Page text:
“White Plains is the largest community in the (89th) District. The piece of White Plains…represents approximately 25% of the district. It represents approximately 30% of the Democrats in the district. And, it represents probably a larger number than that of prime voting Democrats. I know it has more voters, and a community that is deeply affected by this race.”
White Plains Issue is Everybody’s Issue.
” The issue that resonates in White Plains is an issue that affects everybody else in this district. The community that I am representing has a bipartisan concern, I have an obligation to do what I can to aid that community. It’s one thing if it’s a political hot potato, it’s another thing when Republicans and Democratics share the same identical concern about the needs for their community.”
” In White Plains, I don’t think there’s any doubt that Republicans and Democrats alike recognize how important that ½% sales tax extension is every two years and what it means to our budget, our property taxes, and city services.
” It would be regressive not to allow for that. The 50,000 residents should not pay for the 250,000 people who come into our community Monday through Saturday. It would require increased taxes for those services. That would be regressive.”
Interested in Appearing with Ms. Matusow to Discuss the Issues.
Bradley used the interview opportunity to say he would “welcome every opportunity to appear with Assemblywoman Matusow and present our perspective and discuss the important and weighty issues we face in this state and this assembly district. I would welcome that type of discussion or debate on a regular or frequent basis so people can see for themselves what representation they want in this district.”
A Favorite Son.
Adam Bradley is a dashing and flamboyant figure on the White Plains political scene. His family moved to White Plains in the 1950s. His mother was the founder and first President of the Westchester Woman’s Bar Association and was a Family Court Judge. His father was active in White Plains, and a former Democratic Chair himself, and a Democratic State Committeeman representing the White Plains Assembly District.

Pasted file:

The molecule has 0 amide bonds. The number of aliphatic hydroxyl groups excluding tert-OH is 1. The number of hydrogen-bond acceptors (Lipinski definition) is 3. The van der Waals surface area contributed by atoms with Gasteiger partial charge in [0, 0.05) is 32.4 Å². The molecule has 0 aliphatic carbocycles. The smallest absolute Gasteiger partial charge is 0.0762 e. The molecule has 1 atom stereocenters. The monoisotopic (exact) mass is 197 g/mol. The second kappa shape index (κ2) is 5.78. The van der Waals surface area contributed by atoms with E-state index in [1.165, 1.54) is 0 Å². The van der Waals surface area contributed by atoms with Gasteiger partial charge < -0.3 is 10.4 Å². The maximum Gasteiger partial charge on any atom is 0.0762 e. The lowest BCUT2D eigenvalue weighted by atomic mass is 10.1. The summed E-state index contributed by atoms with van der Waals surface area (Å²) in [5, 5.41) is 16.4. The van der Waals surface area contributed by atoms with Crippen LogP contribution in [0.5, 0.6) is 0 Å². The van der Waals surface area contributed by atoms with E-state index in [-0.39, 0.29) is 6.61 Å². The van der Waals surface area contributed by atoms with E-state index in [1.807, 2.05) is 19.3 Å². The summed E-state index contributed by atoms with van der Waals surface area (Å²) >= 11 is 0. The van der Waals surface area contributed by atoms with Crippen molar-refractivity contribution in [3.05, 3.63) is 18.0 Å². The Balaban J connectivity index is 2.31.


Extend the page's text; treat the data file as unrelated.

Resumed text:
Bradley himself has lived in White Plains all his life except for six years in Harrison. Bradley was counsel to Assemblyman Richard Brodsky, drafting legislation, speaking on his behalf and handling constituent relations. After leaving Brodsky, he asked Bradley to serve as his counsel for his county executive campaign, and an advisor.
Relentless, Fearless Political Competitor.
Bradley has been the guiding light in the White Plains Democratic circles for the last decade. He engineered a Democratic Party majority on the Common Council for the last eight years. From December through March of this year, Bradley won a highly visible legal battle over the call for a special election to decide Councilman Glen Hockley’s seat. Bradley, won a reversal from the Court of Appeals in March over lower court rulings for a special election between Glen Hockley and former Councilman Larry Delgado.
That dispute has not been forgotten. The issue of the jammed voting machine in District 18 is awaiting an Attorney General decision to open a quo warranto proceeding at this time. The Attorney General has had the case for consideration since March 22. Delgado attorneys promise a thorough presentation of their side of that story to the attorney general shortly.